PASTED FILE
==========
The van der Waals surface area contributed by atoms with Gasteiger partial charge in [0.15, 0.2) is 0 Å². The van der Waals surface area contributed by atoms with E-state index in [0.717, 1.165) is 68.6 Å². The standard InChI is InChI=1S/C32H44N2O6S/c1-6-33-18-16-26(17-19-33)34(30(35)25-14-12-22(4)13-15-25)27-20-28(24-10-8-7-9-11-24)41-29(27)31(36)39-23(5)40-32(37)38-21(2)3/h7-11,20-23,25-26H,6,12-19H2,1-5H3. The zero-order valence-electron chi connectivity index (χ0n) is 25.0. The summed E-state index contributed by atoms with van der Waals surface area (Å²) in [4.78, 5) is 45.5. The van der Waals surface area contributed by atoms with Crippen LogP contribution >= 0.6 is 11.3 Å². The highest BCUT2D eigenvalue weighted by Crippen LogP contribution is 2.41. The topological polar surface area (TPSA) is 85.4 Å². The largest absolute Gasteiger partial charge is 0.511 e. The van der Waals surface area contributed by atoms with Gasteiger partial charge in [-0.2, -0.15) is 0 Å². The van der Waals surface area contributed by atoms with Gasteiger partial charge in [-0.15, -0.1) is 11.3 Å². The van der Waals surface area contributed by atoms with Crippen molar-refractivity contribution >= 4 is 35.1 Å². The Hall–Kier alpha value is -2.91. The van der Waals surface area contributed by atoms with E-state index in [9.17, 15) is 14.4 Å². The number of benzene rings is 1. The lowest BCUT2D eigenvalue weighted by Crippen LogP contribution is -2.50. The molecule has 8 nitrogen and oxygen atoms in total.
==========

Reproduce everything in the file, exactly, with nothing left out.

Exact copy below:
The van der Waals surface area contributed by atoms with Gasteiger partial charge in [0.15, 0.2) is 0 Å². The van der Waals surface area contributed by atoms with E-state index in [0.717, 1.165) is 68.6 Å². The standard InChI is InChI=1S/C32H44N2O6S/c1-6-33-18-16-26(17-19-33)34(30(35)25-14-12-22(4)13-15-25)27-20-28(24-10-8-7-9-11-24)41-29(27)31(36)39-23(5)40-32(37)38-21(2)3/h7-11,20-23,25-26H,6,12-19H2,1-5H3. The zero-order valence-electron chi connectivity index (χ0n) is 25.0. The summed E-state index contributed by atoms with van der Waals surface area (Å²) in [4.78, 5) is 45.5. The van der Waals surface area contributed by atoms with Crippen LogP contribution >= 0.6 is 11.3 Å². The highest BCUT2D eigenvalue weighted by Crippen LogP contribution is 2.41. The topological polar surface area (TPSA) is 85.4 Å². The largest absolute Gasteiger partial charge is 0.511 e. The van der Waals surface area contributed by atoms with Gasteiger partial charge in [-0.2, -0.15) is 0 Å². The van der Waals surface area contributed by atoms with Gasteiger partial charge in [-0.15, -0.1) is 11.3 Å². The van der Waals surface area contributed by atoms with Crippen molar-refractivity contribution >= 4 is 35.1 Å². The Hall–Kier alpha value is -2.91. The van der Waals surface area contributed by atoms with E-state index in [9.17, 15) is 14.4 Å². The number of benzene rings is 1. The lowest BCUT2D eigenvalue weighted by Crippen LogP contribution is -2.50. The molecule has 8 nitrogen and oxygen atoms in total.